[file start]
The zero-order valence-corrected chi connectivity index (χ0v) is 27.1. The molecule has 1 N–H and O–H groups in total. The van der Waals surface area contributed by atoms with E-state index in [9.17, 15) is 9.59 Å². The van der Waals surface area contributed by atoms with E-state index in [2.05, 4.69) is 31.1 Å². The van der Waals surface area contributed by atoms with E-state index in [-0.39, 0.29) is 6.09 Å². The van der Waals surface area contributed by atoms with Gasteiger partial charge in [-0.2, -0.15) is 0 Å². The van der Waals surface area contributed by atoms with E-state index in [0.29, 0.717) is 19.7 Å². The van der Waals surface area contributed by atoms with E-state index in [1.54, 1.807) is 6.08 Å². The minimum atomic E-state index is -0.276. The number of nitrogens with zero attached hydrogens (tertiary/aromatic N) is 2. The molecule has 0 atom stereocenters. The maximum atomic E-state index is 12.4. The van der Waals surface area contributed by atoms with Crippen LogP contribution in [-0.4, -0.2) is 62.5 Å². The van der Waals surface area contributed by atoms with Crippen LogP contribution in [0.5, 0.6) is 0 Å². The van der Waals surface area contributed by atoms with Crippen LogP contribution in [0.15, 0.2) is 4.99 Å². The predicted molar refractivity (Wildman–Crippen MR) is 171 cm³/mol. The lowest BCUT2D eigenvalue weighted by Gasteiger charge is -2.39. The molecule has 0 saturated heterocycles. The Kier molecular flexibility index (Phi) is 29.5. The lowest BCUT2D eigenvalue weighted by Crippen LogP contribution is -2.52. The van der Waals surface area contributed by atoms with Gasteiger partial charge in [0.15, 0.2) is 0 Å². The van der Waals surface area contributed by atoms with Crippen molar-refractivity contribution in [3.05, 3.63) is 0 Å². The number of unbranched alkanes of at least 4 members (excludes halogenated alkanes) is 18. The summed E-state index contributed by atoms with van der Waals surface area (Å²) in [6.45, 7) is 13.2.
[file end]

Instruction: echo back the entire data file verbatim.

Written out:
The zero-order valence-corrected chi connectivity index (χ0v) is 27.1. The molecule has 1 N–H and O–H groups in total. The van der Waals surface area contributed by atoms with E-state index in [9.17, 15) is 9.59 Å². The van der Waals surface area contributed by atoms with E-state index in [2.05, 4.69) is 31.1 Å². The van der Waals surface area contributed by atoms with E-state index in [-0.39, 0.29) is 6.09 Å². The van der Waals surface area contributed by atoms with Gasteiger partial charge in [-0.2, -0.15) is 0 Å². The van der Waals surface area contributed by atoms with E-state index in [0.29, 0.717) is 19.7 Å². The van der Waals surface area contributed by atoms with E-state index in [1.54, 1.807) is 6.08 Å². The minimum atomic E-state index is -0.276. The number of nitrogens with zero attached hydrogens (tertiary/aromatic N) is 2. The molecule has 0 atom stereocenters. The maximum atomic E-state index is 12.4. The van der Waals surface area contributed by atoms with Crippen LogP contribution in [-0.4, -0.2) is 62.5 Å². The van der Waals surface area contributed by atoms with Crippen LogP contribution in [0.5, 0.6) is 0 Å². The van der Waals surface area contributed by atoms with Crippen LogP contribution in [0.15, 0.2) is 4.99 Å². The predicted molar refractivity (Wildman–Crippen MR) is 171 cm³/mol. The lowest BCUT2D eigenvalue weighted by Gasteiger charge is -2.39. The molecule has 0 saturated heterocycles. The Kier molecular flexibility index (Phi) is 29.5. The lowest BCUT2D eigenvalue weighted by Crippen LogP contribution is -2.52. The van der Waals surface area contributed by atoms with Gasteiger partial charge in [0.15, 0.2) is 0 Å². The van der Waals surface area contributed by atoms with Crippen molar-refractivity contribution in [3.05, 3.63) is 0 Å². The number of unbranched alkanes of at least 4 members (excludes halogenated alkanes) is 18. The summed E-state index contributed by atoms with van der Waals surface area (Å²) in [6.45, 7) is 13.2.